“How are you finding it?” an audience member asked his theatre buddy in hushed tones (but within our finely-tuned earshot) as we pushed our way through the throng during the interval. “It’s a bit close to the bone,” his pal answered pensively.

Surely, the highest compliment writer Michael Aitkens could have been paid. After all the play, based on his 1990s BAFTA-nominated sitcom Waiting for God, charts with biting wit and not a small dose of cynicism, the on-going strife of two pensioners (wrangling with the vagaries of ageing disgracefully) in a callous care system bent on institutionalising and infantilising perfectly healthy and with-it septuagenarians.

Re-imagined for 2017, the stage show resurrects beloved characters and recalcitrant ‘inmates’ at Bayview Retirement Home, battle-axe extraordinaire Diana Trent (Nichola McAuliffe) and newcomer Tom Ballard (Jeffrey Holland). Seemingly polar opposites the pair eventually warm to each other; no thanks to belligerent and tactless Diana whose propensity to offend is quite unparalleled.

Together they hilariously gang up against the care home’s hapless and frankly heartless manager Harvey (played by Samuel Collings with the perfect mix of corporate blandness and overblown ego) – who boasts to anyone within spitting distance he trained for three weeks to reach his lofty position. The partners in crime certainly give him his comeuppance, flouting the rules and disrupting the home’s regimented boredom, by escaping their dim-witted care worker Jane’s not-so-careful watch and breaking out for impromptu joyrides.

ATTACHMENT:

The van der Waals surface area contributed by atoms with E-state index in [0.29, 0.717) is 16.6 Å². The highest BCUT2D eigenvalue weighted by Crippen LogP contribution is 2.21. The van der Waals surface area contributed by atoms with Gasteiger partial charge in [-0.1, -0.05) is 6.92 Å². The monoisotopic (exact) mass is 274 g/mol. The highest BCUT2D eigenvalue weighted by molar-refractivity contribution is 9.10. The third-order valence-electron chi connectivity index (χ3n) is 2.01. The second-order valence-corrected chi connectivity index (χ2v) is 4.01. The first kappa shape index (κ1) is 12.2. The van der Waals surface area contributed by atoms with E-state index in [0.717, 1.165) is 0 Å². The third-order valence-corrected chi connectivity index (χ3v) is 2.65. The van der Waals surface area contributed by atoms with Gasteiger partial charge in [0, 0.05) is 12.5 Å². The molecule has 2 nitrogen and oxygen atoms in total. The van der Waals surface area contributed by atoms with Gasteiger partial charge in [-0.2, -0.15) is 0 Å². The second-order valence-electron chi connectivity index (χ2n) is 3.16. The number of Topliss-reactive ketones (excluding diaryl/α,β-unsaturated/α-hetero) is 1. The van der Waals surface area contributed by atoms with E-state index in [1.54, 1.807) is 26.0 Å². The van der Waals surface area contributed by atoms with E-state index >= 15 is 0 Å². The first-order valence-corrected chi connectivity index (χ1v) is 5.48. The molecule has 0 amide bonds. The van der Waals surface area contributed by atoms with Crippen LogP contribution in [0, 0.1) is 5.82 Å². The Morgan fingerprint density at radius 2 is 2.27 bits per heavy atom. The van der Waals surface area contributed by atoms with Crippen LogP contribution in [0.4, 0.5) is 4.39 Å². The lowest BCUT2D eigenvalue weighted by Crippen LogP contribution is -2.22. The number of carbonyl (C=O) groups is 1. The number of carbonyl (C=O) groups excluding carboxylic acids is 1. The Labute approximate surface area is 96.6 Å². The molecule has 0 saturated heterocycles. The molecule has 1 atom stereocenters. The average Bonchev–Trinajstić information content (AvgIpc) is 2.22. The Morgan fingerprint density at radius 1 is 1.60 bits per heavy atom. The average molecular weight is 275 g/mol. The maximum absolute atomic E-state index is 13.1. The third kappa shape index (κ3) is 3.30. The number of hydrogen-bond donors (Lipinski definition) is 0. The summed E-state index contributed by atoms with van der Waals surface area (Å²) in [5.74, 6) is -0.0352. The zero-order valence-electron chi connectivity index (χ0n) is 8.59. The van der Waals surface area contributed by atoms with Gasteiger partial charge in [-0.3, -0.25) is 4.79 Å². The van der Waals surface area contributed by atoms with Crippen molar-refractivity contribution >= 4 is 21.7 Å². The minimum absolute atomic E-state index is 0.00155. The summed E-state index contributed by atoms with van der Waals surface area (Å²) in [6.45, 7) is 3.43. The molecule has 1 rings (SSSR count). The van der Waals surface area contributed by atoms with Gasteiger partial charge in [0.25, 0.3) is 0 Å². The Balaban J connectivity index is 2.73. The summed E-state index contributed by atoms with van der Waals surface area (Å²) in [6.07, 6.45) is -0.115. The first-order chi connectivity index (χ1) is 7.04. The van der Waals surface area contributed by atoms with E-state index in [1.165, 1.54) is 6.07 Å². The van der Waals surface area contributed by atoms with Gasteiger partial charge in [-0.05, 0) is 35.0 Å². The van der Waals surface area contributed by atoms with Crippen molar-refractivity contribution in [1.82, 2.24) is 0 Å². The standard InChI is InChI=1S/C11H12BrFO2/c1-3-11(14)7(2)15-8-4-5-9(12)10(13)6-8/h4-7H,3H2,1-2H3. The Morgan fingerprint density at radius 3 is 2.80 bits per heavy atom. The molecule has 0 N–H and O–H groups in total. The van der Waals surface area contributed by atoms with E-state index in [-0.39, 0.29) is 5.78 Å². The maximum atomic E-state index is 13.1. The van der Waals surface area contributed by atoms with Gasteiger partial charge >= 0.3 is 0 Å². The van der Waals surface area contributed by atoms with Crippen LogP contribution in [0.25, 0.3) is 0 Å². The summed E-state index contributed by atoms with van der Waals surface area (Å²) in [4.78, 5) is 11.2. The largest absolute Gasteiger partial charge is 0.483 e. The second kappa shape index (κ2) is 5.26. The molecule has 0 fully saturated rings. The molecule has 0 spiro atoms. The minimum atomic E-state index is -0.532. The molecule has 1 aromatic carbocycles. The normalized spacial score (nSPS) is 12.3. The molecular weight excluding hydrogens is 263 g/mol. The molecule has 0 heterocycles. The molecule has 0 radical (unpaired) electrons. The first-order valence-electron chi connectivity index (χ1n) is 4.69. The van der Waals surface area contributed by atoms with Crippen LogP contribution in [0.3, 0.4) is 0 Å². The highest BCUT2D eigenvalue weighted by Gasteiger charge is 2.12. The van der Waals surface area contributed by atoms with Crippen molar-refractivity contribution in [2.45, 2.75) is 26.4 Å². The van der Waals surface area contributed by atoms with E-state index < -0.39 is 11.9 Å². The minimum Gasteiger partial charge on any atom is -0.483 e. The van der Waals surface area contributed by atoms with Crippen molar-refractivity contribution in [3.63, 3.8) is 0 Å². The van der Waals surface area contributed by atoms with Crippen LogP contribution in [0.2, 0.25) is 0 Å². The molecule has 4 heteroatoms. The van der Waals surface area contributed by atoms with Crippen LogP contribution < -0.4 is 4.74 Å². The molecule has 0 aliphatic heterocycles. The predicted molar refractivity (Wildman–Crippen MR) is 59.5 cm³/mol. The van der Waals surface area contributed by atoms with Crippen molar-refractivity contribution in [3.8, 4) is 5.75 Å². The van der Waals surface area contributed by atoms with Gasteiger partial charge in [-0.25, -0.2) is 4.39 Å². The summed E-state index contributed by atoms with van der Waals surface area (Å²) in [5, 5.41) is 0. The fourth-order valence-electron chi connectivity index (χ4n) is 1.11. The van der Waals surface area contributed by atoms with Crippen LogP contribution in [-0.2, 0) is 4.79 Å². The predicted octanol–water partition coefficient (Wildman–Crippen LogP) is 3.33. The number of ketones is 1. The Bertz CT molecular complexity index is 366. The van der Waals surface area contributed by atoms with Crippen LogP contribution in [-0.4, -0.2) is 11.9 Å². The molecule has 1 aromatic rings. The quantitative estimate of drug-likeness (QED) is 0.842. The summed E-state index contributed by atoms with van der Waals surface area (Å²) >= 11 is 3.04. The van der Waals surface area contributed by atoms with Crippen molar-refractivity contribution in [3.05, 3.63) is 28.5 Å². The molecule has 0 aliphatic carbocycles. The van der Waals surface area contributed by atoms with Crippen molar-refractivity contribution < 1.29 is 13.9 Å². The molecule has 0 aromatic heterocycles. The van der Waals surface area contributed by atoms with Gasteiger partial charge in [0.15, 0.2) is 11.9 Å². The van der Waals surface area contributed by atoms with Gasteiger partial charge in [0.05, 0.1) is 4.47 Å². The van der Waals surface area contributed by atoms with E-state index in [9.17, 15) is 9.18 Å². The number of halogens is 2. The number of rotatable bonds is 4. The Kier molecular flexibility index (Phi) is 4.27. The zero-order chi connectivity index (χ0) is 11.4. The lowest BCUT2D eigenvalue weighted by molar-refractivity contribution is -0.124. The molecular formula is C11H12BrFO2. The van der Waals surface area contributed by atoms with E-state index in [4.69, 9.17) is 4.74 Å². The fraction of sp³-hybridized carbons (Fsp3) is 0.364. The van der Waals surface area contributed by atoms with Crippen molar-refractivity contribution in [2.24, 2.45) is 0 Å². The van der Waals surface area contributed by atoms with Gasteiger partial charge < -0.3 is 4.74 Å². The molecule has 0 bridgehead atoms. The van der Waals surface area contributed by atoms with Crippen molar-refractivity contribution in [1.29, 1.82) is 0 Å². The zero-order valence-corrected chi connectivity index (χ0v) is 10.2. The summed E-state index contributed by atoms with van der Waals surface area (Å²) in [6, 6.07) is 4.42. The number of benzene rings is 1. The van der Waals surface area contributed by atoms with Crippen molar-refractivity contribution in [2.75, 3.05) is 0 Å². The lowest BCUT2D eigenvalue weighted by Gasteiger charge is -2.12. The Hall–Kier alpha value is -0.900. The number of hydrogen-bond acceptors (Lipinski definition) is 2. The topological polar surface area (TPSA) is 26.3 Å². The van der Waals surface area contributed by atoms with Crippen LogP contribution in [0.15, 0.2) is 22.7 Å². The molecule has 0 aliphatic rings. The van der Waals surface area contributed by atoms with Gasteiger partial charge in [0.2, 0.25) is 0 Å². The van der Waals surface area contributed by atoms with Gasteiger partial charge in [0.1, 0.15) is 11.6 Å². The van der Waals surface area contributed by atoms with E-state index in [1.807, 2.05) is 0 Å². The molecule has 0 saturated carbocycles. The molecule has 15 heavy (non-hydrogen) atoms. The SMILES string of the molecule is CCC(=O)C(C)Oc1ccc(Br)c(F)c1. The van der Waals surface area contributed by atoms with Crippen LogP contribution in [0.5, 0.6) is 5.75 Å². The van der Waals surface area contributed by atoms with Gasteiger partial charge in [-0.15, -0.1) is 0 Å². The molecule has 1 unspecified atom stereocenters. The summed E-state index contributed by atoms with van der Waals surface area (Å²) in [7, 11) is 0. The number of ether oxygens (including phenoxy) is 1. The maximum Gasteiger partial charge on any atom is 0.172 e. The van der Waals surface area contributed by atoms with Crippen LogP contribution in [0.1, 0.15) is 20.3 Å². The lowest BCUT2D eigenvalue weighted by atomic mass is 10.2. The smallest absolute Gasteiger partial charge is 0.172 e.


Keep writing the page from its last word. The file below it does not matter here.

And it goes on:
Nichola McAuliffe is a riot as fiesty Diana, a veritable ticking time bomb ready to explode at the first sign of condescension from the care team. She delivers her caustic one-liners with brio and her comic flair and boundless energy are well above par.

Jeffrey Hollands’s plummy and rather eccentric Tom Ballard, is as loveable as he is believable. Together the cracking duo bring humour (and a little sauciness) but also nuance and pathos to the finely-crafted comedy. A shower of laughs, Waiting for God is incisive, thoughtful, uncompromising – and rejuvinating.

Waiting for God runs at the Theatre Royal Bath until Saturday, May 27.